BlackBerry is ripe for a fruitful harvest despite industry views of the vendor as a has-been handset brand.
That's according to market analyst Citron Research, which argues that commentators and investors have undervalued the company and misunderstood its potential.
"BlackBerry completely blew a market leadership position, which it will never recover. They lost their dominant handset business, and had their lunch eaten by Apple and Google," executive editor of Citron, Andrew Left, wrote in a market note on Friday US time.
"That was then. Get over it."
Citron's analysis is that the markets and media have clung -- quite wrongly -- to BlackBerry's history as a mobile device manufacturer, overlooking the transformative strides it has been making in other areas.
"BlackBerry is no longer a device company. It is an enterprise software company," Left wrote.
Citron lists the entrance of John Chen, the successful turnaround man for Sybase, as new leader in November and his moves to remodel the company as one reason the industry should think again about BlackBerry.
"Chen's first corporate action was to stop the bleeding by unloading the unprofitable handset business to Foxconn, clearing the decks so he could exert his primary focus on software and services," Left said.
"Next, BlackBerry took a multi-billion dollar write-down - a house-cleaning of epic proportions."
BlackBerry today has a market cap of $4.4bn -- considerably higher than the bond purchase of $250m by Fairfax would indicate given that it exited that quarter with just $3.2bn, he noted.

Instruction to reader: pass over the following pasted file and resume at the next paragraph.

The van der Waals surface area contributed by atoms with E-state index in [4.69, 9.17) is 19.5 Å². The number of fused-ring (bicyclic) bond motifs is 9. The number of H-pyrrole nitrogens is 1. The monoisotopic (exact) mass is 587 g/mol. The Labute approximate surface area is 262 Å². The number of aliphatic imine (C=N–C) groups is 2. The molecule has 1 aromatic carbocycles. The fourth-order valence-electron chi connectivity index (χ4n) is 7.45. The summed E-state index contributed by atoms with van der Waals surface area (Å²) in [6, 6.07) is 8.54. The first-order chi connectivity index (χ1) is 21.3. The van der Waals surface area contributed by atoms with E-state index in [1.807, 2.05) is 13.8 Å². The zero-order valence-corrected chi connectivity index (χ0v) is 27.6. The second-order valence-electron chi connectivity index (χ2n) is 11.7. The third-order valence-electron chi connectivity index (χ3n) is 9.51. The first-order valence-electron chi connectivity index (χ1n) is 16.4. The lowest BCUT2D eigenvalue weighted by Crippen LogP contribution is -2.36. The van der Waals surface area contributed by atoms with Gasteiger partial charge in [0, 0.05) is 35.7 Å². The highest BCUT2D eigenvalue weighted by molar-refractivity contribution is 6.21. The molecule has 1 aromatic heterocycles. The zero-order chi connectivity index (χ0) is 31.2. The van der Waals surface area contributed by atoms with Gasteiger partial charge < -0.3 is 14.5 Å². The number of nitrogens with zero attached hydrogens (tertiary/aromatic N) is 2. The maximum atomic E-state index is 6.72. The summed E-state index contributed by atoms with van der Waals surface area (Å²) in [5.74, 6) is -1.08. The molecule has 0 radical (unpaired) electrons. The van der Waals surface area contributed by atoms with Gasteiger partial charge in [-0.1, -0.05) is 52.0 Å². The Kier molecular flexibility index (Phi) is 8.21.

"It has a healthy balance sheet, with ample liquidity to execute its turnaround strategy and make the necessary investments for growth," Left said.
"In various interviews given to media, Chen made it clear that he will be laser-focused on the enterprise software side of the business -- good luck betting against him."
Citron notes that BlackBerry is showing strength in its mobile device management play, BlackBerry Enterprise Service 10 (BES10), which has three times the customer base of Good, AirWatch and MobileIron combined.
Also, seven out of 10 of the G7 governments as customers as well -- not least for its security advantages over, say, iPhone.
BlackBerry Messenger has been discounted by many -- but it has "deep roots" in the enterprise, and may ride high on the back of BlackBerry's MDM wins, Left added.
There are also excellent prospects for its QNX platform software -- already a market leader in the automotive space, he said.
Two deals this week related to BlackBerry's MDM prospects were with European specialist software and services provider Datev, and in India where some 1,000 enterprises have deployed BES10 in the last year.
Wolfgang Fischer, group leader for IT systems and mobile at Germany-based Datev, said that its staff require confidentiality when using their mobiles, as well as reliability across every end point.
"With BlackBerry 10 smartphones and BES10, we have the best end-to-end solution in terms of usability, security and cost efficiency," he said in the deal announcement.
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